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Sex workers working within a legalised industry: their side of the story
  1. J Groves1,
  2. D C Newton2,
  3. M Y Chen3,
  4. J Hocking4,
  5. C S Bradshaw5,
  6. C K Fairley6
  1. 1
    Resourcing Health and Education (RhED) in the Sex Industry, Inner South Community Health Service St Kilda, Victoria, Australia
  2. 2
    School of Population Health, University of Melbourne, Melbourne, Australia
  3. 3
    Melbourne Sexual Health Centre, Alfred Hospital and School of Population Health, University of Melbourne, Carlton, Victoria, Australia
  4. 4
    School of Population Health, University of Melbourne, Melbourne, Australia
  5. 5
    Melbourne Sexual Health Centre, Alfred Hospital and Department of Epidemiology and Preventive Medicine, Monash University, Prahran, Victoria, Australia
  6. 6
    Melbourne Sexual Health Centre, Alfred Hospital and School of Population Health, University of Melbourne, Melbourne, Australia
  1. Professor C Fairley, Melbourne Sexual Health Centre, 580 Swanston Street, Carlton, Victoria, Australia 3053; cfairley{at}unimelb.edu.au

Abstract

Objectives: To examine the characteristics and work attitudes of female sex workers working in licensed brothels in Victoria, Australia.

Methods: This was a cross-sectional study of sex workers working at 38 of the 92 licensed brothels operating in Victoria during 2006.

Results: Of the 108 women approached, 97 (90%) completed the questionnaire. Women working in the legal sex industry in Victoria were generally aged between 23 and 35 years (51%), had completed high school (26%) and had worked in the industry for more than 5 years (43%). Half had dependent children and one third were in a relationship. Women’s primary motivation for working in the sex industry was financial, whether this was the reason for their starting (56%), or the barrier to their leaving (61%). Although women valued the higher income and flexibility of this work, many were concerned about sexually transmitted infections (STI) (55%), community attitudes towards the industry (47%), their physical safety (38%) and maintaining their anonymity (37%). Over half of the women would like to leave the industry. The majority (95%) supported the monthly STI checks that are part of the Victorian regulations, with only one fifth reporting that the cost of these tests was prohibitive.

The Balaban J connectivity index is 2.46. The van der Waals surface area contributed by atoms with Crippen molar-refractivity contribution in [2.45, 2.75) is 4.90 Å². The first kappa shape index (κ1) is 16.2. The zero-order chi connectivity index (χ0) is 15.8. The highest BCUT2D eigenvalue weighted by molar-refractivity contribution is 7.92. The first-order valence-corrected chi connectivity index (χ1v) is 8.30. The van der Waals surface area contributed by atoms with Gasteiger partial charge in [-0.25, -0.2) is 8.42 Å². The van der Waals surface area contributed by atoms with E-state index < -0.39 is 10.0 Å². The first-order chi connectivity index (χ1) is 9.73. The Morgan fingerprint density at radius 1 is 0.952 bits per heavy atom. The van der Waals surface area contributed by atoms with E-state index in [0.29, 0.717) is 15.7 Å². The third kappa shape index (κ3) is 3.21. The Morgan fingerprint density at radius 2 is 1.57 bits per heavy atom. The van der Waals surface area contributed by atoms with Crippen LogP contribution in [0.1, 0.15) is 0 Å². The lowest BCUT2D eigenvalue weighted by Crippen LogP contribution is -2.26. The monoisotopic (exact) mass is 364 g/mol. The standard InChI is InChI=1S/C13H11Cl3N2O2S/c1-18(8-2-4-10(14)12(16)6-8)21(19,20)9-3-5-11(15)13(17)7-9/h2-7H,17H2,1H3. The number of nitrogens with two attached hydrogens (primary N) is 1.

Conclusions: The findings of this study indicate that women working in licensed Victorian brothels come from a diverse range of backgrounds and circumstances and hold varying attitudes towards working in the sex industry. It is hoped that these findings go some way to redressing the assumptions commonly made about women working in the sex industry and reducing the stigma associated with this occupation.

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Footnotes

  • Competing interests: None.

  • Ethics approval: Ethics approval for this study was obtained from the Alfred Hospital Ethics Committee.

  • Contributors: JG conceived the idea. JG, CKF, DCN analysed the data and all authors contributed to the interpretation of the data and drafting of the manuscript.

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